The Kings became the 4th team in the Western Conference to lock up a playoff spot this season with a 3-2 shootout victory over the Phoenix Coyotes. The Kings currently sit 4th in the West, but over the next few games the whole layout of 4th through 8th can turn upside down.
A lot of pressure is taken off from the fact that the Kings have clinched. Now there are other things to be concerned with.
1. A high seed. Ideally the Kings would like to have the 4th seed. It would guarantee home-ice advantage for the first round which can be a big boost. It’s more games in your own bed, more games with your fans behind you, and more games where you have the last change. The tradeoff is that the pressure can be greater in front of your own crowd, but that is a tradeoff most teams will take.
Having the 4th seed will also keep the Kings from facing a) Vancouver, who despite having (sort of) split the season series with the Kings, are still the best team in the West this year, b) Detroit, who the Kings have had success against this season but are the most seasoned playoff team, and c) San Jose, who have given the Kings a hard time all season. It won’t be a cakewalk against any of the bottom seeds either, but I like those chances better than the aforementioned three.
2. Momentum. Going into the playoffs on a downswing is never a good idea. Teams want to keep their confidence high and want to feel like they’re storming into the post-season, not crawling. Having momentum going into the playoffs doesn’t guarantee anything either, but it’s better than playing out of sorts.
3. Rivalry. The Kings final two opponents of the regular season are the Ducks… and the Ducks. What better way to finish the season than playing a team you hate? Mentally, the Kings can spin any outcome against the ducks into favorable motivation. “We destroyed the Ducks in those two games, we’re feeling good!” “We split those two games, now we’re in that high competition mode!” “We lost both of those games, that’s motivation for us to get back!” Or maybe that’s just the optimist in me…
Speaking of rivalries, check out these regular season ending match ups; Chicago plays Detroit twice. Detroit could possibly eliminate their rivals and defending champs with two wins. Tall task with Zetterberg out for the last two games. Phoenix has two tussles with San Jose. The Kings and Ducks meet twice. On the easier side? Nashville takes on playoff also-rans St. Louis and Columbus, and Dallas has two meetings with Colorado. Those two teams could really change the complexion of Western Conference match ups.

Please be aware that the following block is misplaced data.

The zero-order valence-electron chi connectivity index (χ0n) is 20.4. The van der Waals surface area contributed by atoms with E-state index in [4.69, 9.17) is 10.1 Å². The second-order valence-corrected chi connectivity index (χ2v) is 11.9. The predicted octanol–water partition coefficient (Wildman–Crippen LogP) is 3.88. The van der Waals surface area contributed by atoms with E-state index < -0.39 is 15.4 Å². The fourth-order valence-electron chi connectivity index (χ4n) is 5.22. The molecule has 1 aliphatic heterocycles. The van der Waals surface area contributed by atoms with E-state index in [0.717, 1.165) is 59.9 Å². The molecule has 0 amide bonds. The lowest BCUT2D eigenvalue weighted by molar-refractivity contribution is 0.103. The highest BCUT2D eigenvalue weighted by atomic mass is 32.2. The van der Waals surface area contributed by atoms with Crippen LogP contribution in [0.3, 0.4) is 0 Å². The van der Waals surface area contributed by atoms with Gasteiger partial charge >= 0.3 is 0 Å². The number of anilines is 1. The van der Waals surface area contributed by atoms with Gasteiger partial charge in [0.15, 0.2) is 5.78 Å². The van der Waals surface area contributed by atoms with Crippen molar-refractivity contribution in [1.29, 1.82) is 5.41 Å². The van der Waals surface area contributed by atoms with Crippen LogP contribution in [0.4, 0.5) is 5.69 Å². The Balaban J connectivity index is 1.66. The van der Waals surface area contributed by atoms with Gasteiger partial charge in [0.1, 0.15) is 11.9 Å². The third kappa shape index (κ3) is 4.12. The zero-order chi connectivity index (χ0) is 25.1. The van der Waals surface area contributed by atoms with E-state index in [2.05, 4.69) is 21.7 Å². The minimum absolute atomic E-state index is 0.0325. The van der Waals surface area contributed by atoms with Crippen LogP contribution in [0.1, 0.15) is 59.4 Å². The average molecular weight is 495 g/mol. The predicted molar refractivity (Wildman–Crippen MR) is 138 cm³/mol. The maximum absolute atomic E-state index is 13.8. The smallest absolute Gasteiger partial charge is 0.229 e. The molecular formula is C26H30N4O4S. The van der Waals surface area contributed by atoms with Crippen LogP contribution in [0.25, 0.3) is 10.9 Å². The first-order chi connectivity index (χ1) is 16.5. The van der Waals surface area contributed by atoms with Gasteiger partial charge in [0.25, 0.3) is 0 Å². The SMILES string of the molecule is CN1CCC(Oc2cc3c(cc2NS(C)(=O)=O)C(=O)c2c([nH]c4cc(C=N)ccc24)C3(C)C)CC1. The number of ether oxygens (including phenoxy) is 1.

Kings should tread carefully because… setting out to get a high seed now and not getting it could adversely affect their mojo. If the Kings mentally bank on landing that 4th seed but can’t do it, they might end up feeling defeated or that the task at hand is too difficult. Let me be clear, I’m not suggesting the Kings would just give up if they couldn’t land the 4th seed, but think about this; Philadelphia clinched last season on the last day and squeaked in at 7th place. The emotional high of just barely making the playoffs probably was a mental boost. “We just barely made it, so everything from here is gravy. If we can squeak out that win, we can do more.” Going into the playoffs with a clean mental slate creates a dangerous opponent.
The Kings should (and probably will) look at the last two games as individual games. It’s one of those sports cliches that people hate, “take it one game at a time.” However, there is a reason teams do it. It’s mentally manageable. Regardless of the outcome of these last two game, the Kings need to be in top mental form.
Interesting notes… If the playoffs started today, the Kings would be the only team in the West to have won the season series with their opponent. Chicago and Vancouver are tied 2-2, San Jose and Anaheim are tied 3-3, Phoenix and Detroit are tied 2-2, Los Angeles beat Nashville 3-1. Isn’t that a match up the Kings would like?
About the Author
Written by Eric Cooney
Eric Cooney was born in Pennsylvania, grew up in North Carolina, and lives in Los Angeles, CA. He shares his thoughts on the NHL as one man who is a northerner, southerner, east coaster, and west coaster. Follow him on Twitter @EricCooney